"The most common Sukkot dishes are filled foods, particularly stuffed vegetables and pastries, symbolizing the bounty of the harvest," wrote chef Rabbi Gil Marks in his cookbook, "The World of Jewish Entertaining" (Simon & Schuster, 1998).
Over the centuries, Jewish cooks have gutted and chopped nearly every edible plant species, mixing the pulp with onions, breadcrumbs, matzah meal, meat, spices and assorted vegetables and fruit. They then stuffed these aromatic concoctions inside the vegetables' cavities, roasting them to create heavenly results.
During the weeklong celebration of Sukkot, people eat their meals in a sukkah, or temporary hut, and holiday recipes call for seasonal produce.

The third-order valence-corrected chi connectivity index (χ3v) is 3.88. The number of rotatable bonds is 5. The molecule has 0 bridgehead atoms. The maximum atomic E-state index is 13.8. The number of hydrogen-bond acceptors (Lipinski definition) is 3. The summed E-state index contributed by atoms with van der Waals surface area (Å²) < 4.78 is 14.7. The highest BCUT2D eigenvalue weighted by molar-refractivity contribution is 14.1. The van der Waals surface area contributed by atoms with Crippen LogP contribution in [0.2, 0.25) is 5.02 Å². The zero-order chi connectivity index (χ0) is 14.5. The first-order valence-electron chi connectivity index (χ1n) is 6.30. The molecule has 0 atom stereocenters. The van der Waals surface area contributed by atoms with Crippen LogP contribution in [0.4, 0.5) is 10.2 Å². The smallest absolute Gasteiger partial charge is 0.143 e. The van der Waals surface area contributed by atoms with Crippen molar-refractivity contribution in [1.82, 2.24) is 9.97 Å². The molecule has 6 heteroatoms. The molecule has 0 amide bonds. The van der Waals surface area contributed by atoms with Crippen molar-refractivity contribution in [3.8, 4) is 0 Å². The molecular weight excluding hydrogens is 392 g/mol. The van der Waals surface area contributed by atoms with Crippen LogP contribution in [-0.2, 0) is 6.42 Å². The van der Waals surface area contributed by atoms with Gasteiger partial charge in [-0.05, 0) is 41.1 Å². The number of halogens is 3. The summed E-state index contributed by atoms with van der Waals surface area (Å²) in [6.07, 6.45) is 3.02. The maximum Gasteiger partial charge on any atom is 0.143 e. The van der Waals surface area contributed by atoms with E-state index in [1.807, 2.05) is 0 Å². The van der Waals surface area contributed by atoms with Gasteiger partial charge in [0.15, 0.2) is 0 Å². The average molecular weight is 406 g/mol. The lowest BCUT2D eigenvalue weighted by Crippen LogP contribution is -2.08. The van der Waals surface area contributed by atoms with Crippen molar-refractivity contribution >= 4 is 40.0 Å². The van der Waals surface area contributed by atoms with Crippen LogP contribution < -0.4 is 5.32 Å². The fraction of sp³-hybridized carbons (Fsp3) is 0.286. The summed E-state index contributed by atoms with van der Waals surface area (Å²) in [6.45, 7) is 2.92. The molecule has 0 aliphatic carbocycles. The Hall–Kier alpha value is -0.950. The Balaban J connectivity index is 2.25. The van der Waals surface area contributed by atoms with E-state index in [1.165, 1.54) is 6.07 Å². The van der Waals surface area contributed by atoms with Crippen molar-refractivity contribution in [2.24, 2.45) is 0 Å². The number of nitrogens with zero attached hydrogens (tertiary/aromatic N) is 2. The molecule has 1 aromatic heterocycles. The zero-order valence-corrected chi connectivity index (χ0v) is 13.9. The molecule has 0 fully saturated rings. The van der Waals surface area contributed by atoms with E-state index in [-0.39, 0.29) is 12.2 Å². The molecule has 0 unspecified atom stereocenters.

Purim, sometimes called the Feast of Esther, is one of the happiest of all Jewish holidays. It marks the liberation of the Jews from the cruel prime minister, Haman, through the heroism of the beautiful and good Queen Esther. The story states that she was a vegetarian while in the king's court in ancient Persia. Yes, before it was the fashion, Queen Esther was a connoisseur of fruits, vegetables, nuts and grains, but poppy seeds were said to be her favorite. It is in her honor that on Purim, poppy seeds find their way into salads, kugels and pastries.